Wildfire ★★★ – LFF 2020

Wildfire ★★★ – LFF 2020

Wildfire conflicts, there are moments that work tremendously, with great performances from Nora-Jane Noone and the late Danika McGuigan. Yet a disconnect arises and the emotionally connection there at the start of the film loses itself by the end.

Kelly (Danika McGuigan) was missing, believed dead. But now she’s back and the whole town is talking. Angry and confused, her sister Lauren (Nora-Jane Noone) takes her in but finds herself increasingly torn between family loyalty and damage limitation: Kelly is unpredictable and the spectre of mental illness that dogged their late mother hangs thick in the air. As their bond intensifies, historic resentments give way to a shared need to confront the events that scarred them as children

A film about Post-Troubles Northern Ireland was always going to pique the interest of someone from the country. As it isn’t just another film about the Troubles (honestly there have been enough of those for a lifetime). But that one that features the trauma of the effects of it is fresh.

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An interesting inclusion was a conversation in the warehouse in which Lauren works, a limping worker is mocked by a younger employee in front of 30 something Lauren and her older careworker. Aine has no thoughts as to why the person is limping and makes joke of a fake leg. She doesn’t fully comprehend the likely reason as to why this person only has one leg. Lauren whose father was killed in a terrorist bomb quickly and furiously storms off, with the older co-worker left to explain it to the clueless Aine.

This is an interesting topic to bring up because for most people born from the 2000s onwards, they will not have known anything first hand of the conflict in their own country. They are the first generation to be born away from constant bombings and murders. So their ignorance to the topic is higher than those born during it. It is a small but appreciative inclusion from Brady and one that she should be applauded on.

The sister’s obvious mental struggles are highlighted when they are together. Lauren bottles hers down deep within herself and gets by, despite losing control when Kelly originally deserted her. She is functioning well and appears to all around her content. Kelly on the otherhand, has obvious never coped after the loss of her mother to suicide and the damage of losing both her parents so long has caused difficulties for her throughout the rest of her live.

Kelly is almost feral in her actions, finding reasons to strike out at anyone and anything, with Lauren trying to look after her sister, but neglecting herself, both set down a mental spiral that they will struggle to get free from.

Danika McGuigan’s performance is breath taking and the ability to have the control she had throughout the film to rein herself in when required is immense. Nora-Jane Noone, continues to be consistently great as Lauren and has the task of being refrained and on the cusp of breaking down at a moment’s notice due to the shock, relief and dread of having her sister back with her. These are great performances that are sadly slightly undersold by the overall story.

The background noise regarding Brexit almost feels like filler here. While there will be obvious issues in the country regarding it and the border, it feels as if Brexit was going to have more of an impact on the story than it eventually does in the final edit as it is barely mentioned. The uncertainty of Northern Ireland, the Republic of Ireland and the border is never really touched upon enough to warrant its inclusion here. This is disappointing as this would have been a very fresh idea to bring to the fore. Yet Wildfire is not the film to have that discussion, it has much more pressing matters to go forward with. Which happily it does, it is just a shame it was needlessly mentioned at all.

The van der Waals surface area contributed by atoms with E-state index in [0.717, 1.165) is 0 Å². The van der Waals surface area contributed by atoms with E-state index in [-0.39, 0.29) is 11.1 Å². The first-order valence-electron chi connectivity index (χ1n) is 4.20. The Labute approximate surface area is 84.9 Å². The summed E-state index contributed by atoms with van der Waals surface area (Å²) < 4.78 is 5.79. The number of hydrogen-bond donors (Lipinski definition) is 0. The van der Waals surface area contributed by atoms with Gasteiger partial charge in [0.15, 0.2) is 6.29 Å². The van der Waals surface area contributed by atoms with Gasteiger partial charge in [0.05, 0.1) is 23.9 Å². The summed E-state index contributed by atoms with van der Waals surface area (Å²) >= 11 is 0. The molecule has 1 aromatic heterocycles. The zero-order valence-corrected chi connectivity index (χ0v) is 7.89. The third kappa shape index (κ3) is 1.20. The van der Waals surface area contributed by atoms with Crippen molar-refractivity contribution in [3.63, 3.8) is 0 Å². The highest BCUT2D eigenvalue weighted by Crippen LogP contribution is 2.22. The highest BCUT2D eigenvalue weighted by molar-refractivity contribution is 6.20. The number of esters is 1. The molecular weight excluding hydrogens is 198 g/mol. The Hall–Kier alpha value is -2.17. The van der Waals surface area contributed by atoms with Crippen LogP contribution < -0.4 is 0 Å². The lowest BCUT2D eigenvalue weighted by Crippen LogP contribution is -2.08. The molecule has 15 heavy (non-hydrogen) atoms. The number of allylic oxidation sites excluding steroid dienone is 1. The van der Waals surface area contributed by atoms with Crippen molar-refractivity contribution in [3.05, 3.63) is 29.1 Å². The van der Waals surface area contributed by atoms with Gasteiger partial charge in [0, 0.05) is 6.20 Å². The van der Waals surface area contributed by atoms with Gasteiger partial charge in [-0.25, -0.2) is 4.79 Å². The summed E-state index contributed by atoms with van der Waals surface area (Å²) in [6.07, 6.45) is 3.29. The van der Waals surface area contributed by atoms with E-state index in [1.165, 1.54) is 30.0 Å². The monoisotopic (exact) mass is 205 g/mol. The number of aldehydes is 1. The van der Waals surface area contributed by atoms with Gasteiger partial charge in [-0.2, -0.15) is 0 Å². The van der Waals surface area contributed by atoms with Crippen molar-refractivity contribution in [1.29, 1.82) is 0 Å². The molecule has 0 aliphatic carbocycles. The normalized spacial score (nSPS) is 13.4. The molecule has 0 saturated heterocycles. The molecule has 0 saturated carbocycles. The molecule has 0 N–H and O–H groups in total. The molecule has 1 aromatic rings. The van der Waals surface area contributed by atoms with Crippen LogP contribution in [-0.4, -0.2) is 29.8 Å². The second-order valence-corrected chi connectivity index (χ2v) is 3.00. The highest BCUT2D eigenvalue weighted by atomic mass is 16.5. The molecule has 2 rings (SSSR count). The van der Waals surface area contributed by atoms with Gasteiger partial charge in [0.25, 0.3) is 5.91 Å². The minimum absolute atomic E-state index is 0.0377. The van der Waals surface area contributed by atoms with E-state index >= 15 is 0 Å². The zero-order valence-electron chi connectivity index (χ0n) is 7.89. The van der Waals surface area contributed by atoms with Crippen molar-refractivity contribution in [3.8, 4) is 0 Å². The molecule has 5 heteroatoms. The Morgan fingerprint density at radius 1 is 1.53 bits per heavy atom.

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A biting and tense exchange in a pub is the essence of the issues the film has. It is a chilling and emotional scene for the sisters to confront the person that they do. You wonder where it will go and what the consequences are of their actions. Wildfire quickly distances itself from that exchange and moves on, as if that was just a quick moment to forget. It isn’t and it shouldn’t be. That exchange could be integral to the film if it is followed up on in some way. It isn’t and that disappoints that it is almost just utilised as an example of their continued spiral.

Brady’s touches of bringing in the dreamlike glimpses of the sister’s mother are very effective here, increasing the sense of dread that fills the two sisters lives, will they fall to the same fate as their mother? Has Kelly accidentally dragged her sister down with her? How we get to the ending is a tad strange and a simpler more effective route would have worked better.

Wildfire has potential to be something special. We are left with a slightly frustrating film that misses out on fully connecting with the audience emotionally. Perhaps Wildfire is just too close to me in the scope of the story, so I am not seeing it as clearly as I should. So much works well in the film and it is still definitely a success and a must watch, for Cathy Brady‘s direction and the performances alone.


To view more of our reviews as we cover the London Film Festival 2020, please have a gander below!

The Painter and the Thief ★★★★ – LFF 2020

Mogul Mowgli ★★★★★ – LFF 2020

Stray ★★★★ – LFF 2020

Relic ★★★★ – LFF 2020

I Am Samuel ★★★1/2 – LFF 2020

Mangrove ★★★★★ – LFF 2020

Kajillionaire ★★★ – LFF2020

Honeymood ★★★★ – LFF 2020

Undine ★★★★ – LFF 2020

Never Gonna Snow Again ★★★★ – LFF 2020

Supernova ★★★★★ – LFF 2020

One Night in Miami ★★★★ – LFF 2020

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